SANGO Diaries chapter 14. SANGO-Kenya Farmers: In their own words

It’s hard to believe it’s been just one year since we completed the pilot project for SANGO-Kenya. With your continued support, we – the farmers, the SANGO-Kenya team — have accomplished so much!

Last year, we had 19 farmers in one village. This year, we have 73 farmers in two villages. We’ve increased the training in both agriculture and nutrition, emphasizing soil health, organic pesticides, and more nutritious ways for the farmers to prepare meals for themselves and especially young children.

There is so much enthusiasm among the SANGO-Kenya farmers. They are spreading the word and, as a result, people in surrounding communities are learning about our sustainable farming methods and the increase in crop yields.

We have had people from other villages just show up to learn at our training sessions. We could have many more participants if we only had the resources. It isn’t really surprising that more people want to participate. The women – and their children – are realizing numerous benefits: Their food and nutrition security is stronger because they have access to more and more nutritious vegetables. Many have made money by selling surplus vegetables at the market – and they have saved money because they don’t have to buy as much food.

Nothing communicated this enthusiasm as much as a report we recently received from our Field Officer Winnie. After one of the training sessions, she asked the women how they felt about participating in SANGO-Kenya. The responses were so positive – Constance and I were so excited. We have not been able to speak directly with the farmers for more than a year. Until we get back – which we are hoping to do some time this year – this was the next best thing.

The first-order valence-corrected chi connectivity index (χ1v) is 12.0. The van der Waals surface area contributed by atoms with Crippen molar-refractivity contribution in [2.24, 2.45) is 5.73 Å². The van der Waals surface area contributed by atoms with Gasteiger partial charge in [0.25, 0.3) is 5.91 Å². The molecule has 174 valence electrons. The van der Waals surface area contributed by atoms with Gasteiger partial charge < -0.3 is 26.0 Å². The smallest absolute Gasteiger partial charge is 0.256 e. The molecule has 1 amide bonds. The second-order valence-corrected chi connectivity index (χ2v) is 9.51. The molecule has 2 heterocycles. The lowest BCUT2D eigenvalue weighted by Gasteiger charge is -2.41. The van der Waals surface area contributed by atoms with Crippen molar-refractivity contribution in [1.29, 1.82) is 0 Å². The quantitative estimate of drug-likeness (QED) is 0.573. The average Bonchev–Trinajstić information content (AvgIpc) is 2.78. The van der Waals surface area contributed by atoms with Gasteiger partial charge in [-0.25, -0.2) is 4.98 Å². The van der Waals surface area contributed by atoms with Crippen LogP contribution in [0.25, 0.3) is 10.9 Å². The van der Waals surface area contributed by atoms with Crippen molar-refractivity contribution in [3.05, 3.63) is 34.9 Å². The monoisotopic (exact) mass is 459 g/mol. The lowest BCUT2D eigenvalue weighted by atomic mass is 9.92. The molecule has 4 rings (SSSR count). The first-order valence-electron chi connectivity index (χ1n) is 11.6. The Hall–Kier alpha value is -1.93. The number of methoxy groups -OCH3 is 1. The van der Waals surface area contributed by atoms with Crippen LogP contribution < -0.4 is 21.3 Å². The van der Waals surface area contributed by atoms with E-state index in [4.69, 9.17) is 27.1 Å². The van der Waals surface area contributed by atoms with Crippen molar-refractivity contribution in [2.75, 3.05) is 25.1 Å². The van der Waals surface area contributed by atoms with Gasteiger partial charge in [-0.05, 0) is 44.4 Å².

Here are some of the comments. Note: This is the translation Winnie made from Dholuo to English with only minimum editing as I wanted to share their words as closely as possible.


  1. Consumption; Farmers are consuming the vegetable and also sharing with their neighbors, it has provided food security
  2. Marketing; they are selling the vegetables and use the cash to buy;
    · Non-food items such as clothes, shoes, soap etc.
    · Food items such as maize for maize flour, fish, omena [small fish used to add protein to vegetables and stews], tomatoes
    They are able to get to the vegetables easily [as they are in their own farms], they don’t have to buy vegetables at other farms or market, which saves on time and money.

They’ve earned respect from the community.

Spacing done during planting has helped in improving the quantity of the yield and made it easy during harvesting unlike before when they didn’t have the knowledge.
They also apply nutrition knowledge in their day to day meals.

It’s hard to explain how excited we are. Unlike many NGOs, SANGO-Kenya doesn’t provide cash or material goods to participants; we provide knowledge. It is very inspiring to us that their response is so overwhelmingly positive. They are so eager to learn, to improve their lives and the lives of their children.

A lot of the credit goes to the dedication and boundless energy of our team in Seme – our Field Officer Winnie, our agricultural advisor Dominic, and our nutrition advisor Fredrick.

We also could do none of this without your support and encouragement.



Your generosity has made all of SANGO-Kenya’s programs possible. Your tax-deductible donation today will help SANGO-Kenya continue to recruit, train, and support more farmers so they can improve their nutrition, food, and economic security for themselves and their families. Please consider making a tax-deductible contribution. Thank you.

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